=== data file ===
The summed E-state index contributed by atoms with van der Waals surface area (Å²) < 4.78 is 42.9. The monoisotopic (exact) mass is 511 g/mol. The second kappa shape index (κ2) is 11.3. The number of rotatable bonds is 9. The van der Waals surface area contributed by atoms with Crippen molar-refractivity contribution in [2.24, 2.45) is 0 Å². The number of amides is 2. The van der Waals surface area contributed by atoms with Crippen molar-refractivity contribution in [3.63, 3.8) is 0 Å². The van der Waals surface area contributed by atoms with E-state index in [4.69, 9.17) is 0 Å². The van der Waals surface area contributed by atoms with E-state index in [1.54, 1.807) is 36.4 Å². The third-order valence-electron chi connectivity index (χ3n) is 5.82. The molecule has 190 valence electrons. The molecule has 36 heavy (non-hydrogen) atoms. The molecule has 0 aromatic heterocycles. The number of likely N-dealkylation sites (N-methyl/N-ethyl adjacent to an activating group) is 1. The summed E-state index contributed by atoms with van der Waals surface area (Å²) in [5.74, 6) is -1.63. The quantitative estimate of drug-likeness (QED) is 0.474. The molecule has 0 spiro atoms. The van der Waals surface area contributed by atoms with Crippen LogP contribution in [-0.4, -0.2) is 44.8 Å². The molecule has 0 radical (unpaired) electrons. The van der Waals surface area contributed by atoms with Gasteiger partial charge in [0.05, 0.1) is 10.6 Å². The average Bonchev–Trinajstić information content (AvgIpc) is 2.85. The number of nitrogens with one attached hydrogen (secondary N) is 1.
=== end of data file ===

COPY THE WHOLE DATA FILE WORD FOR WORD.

The summed E-state index contributed by atoms with van der Waals surface area (Å²) < 4.78 is 42.9. The monoisotopic (exact) mass is 511 g/mol. The second kappa shape index (κ2) is 11.3. The number of rotatable bonds is 9. The van der Waals surface area contributed by atoms with Crippen molar-refractivity contribution in [2.24, 2.45) is 0 Å². The number of amides is 2. The van der Waals surface area contributed by atoms with Crippen molar-refractivity contribution in [3.63, 3.8) is 0 Å². The van der Waals surface area contributed by atoms with E-state index in [4.69, 9.17) is 0 Å². The van der Waals surface area contributed by atoms with E-state index in [1.54, 1.807) is 36.4 Å². The third-order valence-electron chi connectivity index (χ3n) is 5.82. The molecule has 190 valence electrons. The molecule has 36 heavy (non-hydrogen) atoms. The molecule has 0 aromatic heterocycles. The number of likely N-dealkylation sites (N-methyl/N-ethyl adjacent to an activating group) is 1. The summed E-state index contributed by atoms with van der Waals surface area (Å²) in [5.74, 6) is -1.63. The quantitative estimate of drug-likeness (QED) is 0.474. The molecule has 0 spiro atoms. The van der Waals surface area contributed by atoms with Crippen LogP contribution in [-0.4, -0.2) is 44.8 Å². The molecule has 0 radical (unpaired) electrons. The van der Waals surface area contributed by atoms with Gasteiger partial charge in [0.05, 0.1) is 10.6 Å². The average Bonchev–Trinajstić information content (AvgIpc) is 2.85. The number of nitrogens with one attached hydrogen (secondary N) is 1.